Investors spend a lot of time trying to figure out what the smart money is doing. We scrutinize insider transactions, hedge-fund disclosure forms, and the oracular pronouncements of Warren Buffett in hopes of piggybacking on other people’s smarts, research, and inside knowledge.
But if following smart money is really so useful (I’m pretty skeptical, but also guilty as charged), then following dumb money ought to be equally informative. And, thanks to Thursday’s blowup in a leveraged exchange traded note, we know exactly what’s recently caught the fancy of the least savvy traders out there.
The VelocityShares Daily 2x VIX Short-Term ETN (TVIX) plunged 29% yesterday, even as the CBOE Volatility Index, whose movements it’s supposed to exaggerate, rose 3.6%. TVIX is down a further 28% today.
What happened was that Credit Suisse (CS), the backer of TVIX, suspended the creation of new shares on February 21, citing “internal limits on the size of the ETNs.” Apparently, the heavy flows into the instrument ran up against Credit Suisse’s internal risk controls. According to Bloomberg News, the issuance of new shares was suspended after the asset base had quadrupled this year.
The traders piling into TVIX were counting on this year’s market rally to roll over at any moment, setting off another bout of market volatility so prevalent last year, and enriching them in the process.
Once issuance of new shares was suspended, the TVIX became divorced from the underlying indexâ€"the VIXâ€"it was designed to track. At that point, it became a play not on the VIX itself, but on buyers’ perceptions of what the VIX might do in the future.
Credit Suisse warned this would happen when it stopped issuing shares: “…it’s possible that the temporary [emphasis added] of further issuances may cause an imbalance of supply an demand in the secondary market for the ETNs, which may cause the ETNs to trade at a premium or discount to their indicative value.”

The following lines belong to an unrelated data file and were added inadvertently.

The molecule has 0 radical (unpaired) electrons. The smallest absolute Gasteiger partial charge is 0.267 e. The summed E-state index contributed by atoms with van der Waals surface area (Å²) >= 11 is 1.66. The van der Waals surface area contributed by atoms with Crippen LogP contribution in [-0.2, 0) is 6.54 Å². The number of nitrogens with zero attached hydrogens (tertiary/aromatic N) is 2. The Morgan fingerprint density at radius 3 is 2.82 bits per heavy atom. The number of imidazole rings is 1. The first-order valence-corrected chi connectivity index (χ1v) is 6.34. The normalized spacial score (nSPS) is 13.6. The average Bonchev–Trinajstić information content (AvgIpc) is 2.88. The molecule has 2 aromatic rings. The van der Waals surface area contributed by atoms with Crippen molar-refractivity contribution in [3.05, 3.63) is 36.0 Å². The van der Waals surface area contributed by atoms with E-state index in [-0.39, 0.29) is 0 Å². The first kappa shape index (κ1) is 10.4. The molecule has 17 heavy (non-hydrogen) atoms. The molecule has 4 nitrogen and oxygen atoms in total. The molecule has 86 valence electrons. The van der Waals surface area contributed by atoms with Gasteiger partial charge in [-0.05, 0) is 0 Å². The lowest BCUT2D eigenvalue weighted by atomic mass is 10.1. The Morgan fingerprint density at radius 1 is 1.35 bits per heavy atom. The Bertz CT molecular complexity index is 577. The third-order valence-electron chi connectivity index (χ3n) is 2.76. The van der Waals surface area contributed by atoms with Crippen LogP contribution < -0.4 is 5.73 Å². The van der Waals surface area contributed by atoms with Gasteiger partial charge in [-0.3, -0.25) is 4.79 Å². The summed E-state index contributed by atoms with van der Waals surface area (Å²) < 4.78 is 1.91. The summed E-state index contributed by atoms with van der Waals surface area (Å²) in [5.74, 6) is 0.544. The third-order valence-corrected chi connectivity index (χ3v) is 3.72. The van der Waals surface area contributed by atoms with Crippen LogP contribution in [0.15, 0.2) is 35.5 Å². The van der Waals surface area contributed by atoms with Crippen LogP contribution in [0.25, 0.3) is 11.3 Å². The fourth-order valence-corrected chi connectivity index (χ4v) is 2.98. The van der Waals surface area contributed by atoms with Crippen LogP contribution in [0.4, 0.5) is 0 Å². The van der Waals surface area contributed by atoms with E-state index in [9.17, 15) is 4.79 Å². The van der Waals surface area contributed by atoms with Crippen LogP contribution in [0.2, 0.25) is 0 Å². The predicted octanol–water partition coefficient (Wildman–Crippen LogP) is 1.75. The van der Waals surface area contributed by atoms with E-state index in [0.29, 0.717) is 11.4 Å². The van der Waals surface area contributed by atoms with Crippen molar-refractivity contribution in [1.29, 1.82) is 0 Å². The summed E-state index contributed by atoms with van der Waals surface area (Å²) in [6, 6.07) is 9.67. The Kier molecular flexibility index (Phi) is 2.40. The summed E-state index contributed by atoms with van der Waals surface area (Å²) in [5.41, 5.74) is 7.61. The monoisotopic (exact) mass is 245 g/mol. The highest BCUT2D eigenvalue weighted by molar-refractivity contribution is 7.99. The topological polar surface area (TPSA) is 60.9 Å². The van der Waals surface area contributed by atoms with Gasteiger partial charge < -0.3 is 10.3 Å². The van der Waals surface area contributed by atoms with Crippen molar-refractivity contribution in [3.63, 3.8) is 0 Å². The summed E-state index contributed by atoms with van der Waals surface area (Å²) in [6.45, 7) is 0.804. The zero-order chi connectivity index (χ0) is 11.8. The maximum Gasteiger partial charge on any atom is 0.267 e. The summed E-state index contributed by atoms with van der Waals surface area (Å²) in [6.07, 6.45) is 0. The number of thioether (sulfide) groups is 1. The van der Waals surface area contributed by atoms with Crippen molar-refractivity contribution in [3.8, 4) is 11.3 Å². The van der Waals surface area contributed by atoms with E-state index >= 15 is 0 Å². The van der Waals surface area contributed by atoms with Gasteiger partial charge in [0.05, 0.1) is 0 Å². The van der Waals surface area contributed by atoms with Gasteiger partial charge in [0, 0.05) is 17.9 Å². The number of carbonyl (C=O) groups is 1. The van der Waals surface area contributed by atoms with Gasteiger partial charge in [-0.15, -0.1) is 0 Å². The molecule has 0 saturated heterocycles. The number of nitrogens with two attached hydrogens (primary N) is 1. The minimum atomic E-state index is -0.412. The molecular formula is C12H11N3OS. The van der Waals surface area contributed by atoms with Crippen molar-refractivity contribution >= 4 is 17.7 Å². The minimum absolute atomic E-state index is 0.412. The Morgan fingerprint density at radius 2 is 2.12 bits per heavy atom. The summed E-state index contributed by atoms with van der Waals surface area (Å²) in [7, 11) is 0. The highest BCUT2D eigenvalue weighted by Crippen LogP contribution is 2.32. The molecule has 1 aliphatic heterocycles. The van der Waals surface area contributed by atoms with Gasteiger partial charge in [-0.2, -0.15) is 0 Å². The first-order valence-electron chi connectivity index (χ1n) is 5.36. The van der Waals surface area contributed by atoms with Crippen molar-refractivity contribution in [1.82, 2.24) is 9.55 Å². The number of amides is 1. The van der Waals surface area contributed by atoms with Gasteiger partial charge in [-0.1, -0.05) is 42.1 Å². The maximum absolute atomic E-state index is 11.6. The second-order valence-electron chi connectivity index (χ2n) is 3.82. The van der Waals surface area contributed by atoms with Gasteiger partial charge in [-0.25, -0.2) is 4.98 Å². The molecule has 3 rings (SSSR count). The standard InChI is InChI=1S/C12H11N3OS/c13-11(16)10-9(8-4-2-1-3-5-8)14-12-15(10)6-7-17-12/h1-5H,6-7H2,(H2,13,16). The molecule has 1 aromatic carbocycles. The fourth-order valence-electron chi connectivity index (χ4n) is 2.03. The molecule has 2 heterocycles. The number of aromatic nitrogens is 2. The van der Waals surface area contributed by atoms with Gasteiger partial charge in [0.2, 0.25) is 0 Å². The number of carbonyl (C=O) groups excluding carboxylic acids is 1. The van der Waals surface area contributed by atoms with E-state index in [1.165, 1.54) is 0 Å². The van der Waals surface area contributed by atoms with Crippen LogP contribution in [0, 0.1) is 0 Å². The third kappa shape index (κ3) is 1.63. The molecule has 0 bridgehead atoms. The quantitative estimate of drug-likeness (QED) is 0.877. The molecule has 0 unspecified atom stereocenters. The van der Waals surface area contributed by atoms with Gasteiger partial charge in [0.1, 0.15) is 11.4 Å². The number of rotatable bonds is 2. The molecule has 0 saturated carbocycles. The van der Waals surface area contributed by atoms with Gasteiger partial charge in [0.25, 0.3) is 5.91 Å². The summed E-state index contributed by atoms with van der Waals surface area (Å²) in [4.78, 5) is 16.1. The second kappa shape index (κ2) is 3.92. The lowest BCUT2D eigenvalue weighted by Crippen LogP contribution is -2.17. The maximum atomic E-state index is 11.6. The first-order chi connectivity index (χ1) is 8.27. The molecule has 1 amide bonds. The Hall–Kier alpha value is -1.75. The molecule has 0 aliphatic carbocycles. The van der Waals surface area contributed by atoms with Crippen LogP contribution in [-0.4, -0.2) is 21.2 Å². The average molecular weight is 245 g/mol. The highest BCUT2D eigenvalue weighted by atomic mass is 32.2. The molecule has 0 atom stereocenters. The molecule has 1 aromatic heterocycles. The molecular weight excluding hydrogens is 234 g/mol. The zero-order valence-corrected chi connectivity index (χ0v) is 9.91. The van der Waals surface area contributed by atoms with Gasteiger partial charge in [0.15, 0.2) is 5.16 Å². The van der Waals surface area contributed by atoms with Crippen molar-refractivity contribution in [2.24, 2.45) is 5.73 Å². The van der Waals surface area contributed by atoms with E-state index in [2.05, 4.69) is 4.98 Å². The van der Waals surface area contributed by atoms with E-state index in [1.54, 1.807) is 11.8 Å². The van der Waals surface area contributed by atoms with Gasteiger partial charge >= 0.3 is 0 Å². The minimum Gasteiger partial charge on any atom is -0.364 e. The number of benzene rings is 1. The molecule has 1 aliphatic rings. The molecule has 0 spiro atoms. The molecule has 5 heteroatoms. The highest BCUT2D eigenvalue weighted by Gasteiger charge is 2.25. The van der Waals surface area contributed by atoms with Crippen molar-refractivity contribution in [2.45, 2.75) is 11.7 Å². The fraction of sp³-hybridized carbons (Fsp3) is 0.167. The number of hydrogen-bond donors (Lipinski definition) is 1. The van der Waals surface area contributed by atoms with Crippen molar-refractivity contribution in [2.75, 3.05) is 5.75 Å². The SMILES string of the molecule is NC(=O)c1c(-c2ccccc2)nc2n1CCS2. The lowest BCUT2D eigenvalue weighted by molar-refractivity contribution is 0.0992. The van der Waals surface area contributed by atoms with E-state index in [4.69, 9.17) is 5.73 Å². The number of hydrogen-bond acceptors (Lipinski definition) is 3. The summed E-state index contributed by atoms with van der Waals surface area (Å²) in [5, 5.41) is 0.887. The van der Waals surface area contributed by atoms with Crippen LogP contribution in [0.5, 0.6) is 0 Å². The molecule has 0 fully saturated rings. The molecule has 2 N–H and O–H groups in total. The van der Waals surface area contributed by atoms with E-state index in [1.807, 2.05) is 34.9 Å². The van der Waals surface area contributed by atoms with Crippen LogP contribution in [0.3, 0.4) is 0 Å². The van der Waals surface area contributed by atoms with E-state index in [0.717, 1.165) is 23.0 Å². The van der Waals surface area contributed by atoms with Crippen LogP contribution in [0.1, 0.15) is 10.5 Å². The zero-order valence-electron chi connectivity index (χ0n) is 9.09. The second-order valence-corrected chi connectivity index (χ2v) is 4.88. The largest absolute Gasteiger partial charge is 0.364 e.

And, indeed, this happened. Even as the rally never rolled over, even as TVIX kept losing value, it lost less value than the movements of the VIX dictated, because traders kept piling in with hopes for an imminent spike in volatility, and Credit Suisse was no longer issuing new shares to offset that speculative interest.
At that point, any sensible holder of TVIX ought to have bailed, because Credit Suisse had already indicated it would resume issuance at some point, and that any premium over indicative value (i.e., the price TVIX would have had had issuance not been halted) would evaporate.
Unfortunately, the holders of TVIX and the buyers of TVIX at a fat premium were almost by definition not sensible. According to Bloomberg, they blew out the premium over indicative value to a record 36% on March 16, and then 62%, 78%, and 89% over the next three days.
When the market caught wind of the fact that Credit Suisse would resume issuing new shares, sellers promptly unwound the accumulated premium. There are legitimate questions about how the information leaked into the market in the morning ahead of the evening announcement, and whether Credit Suisse and the Securities and Exchange Commission’s rule-makers did enough to prevent the speculative pop and subsequent crash.
But I’m more interested in the fact that we had a speculative mini-bubble this month in bets that market volatility would soar, after the relentless calm of January and February. It’s notable that the final surge in the premium of the traded TVIX over its underlying value began on March 16, because that was the date on which the VIX reached its lowest point since 2007.
Dumb money was clearly speculating on an imminent reversion to the mean of recent years, whereas in fact volatility may be reverting to the longer-term mean near its current levels.
The interest, by the way, is not confined to the TVIX. Once issuance of new shares was suspended, many traders simply moved over to the similarly leveraged ProShares Ultra VIX Short-Term Futures ETF (UVXY).
According to Bloomberg, UVXY’s assets jumped 13-fold between February 21 and March 16. This ETF, too, still trades at a (more modest) premium to net asset value.
So there you have it: the least savvy traders in captivity are still speculating on an imminent market crisis. Invest accordingly.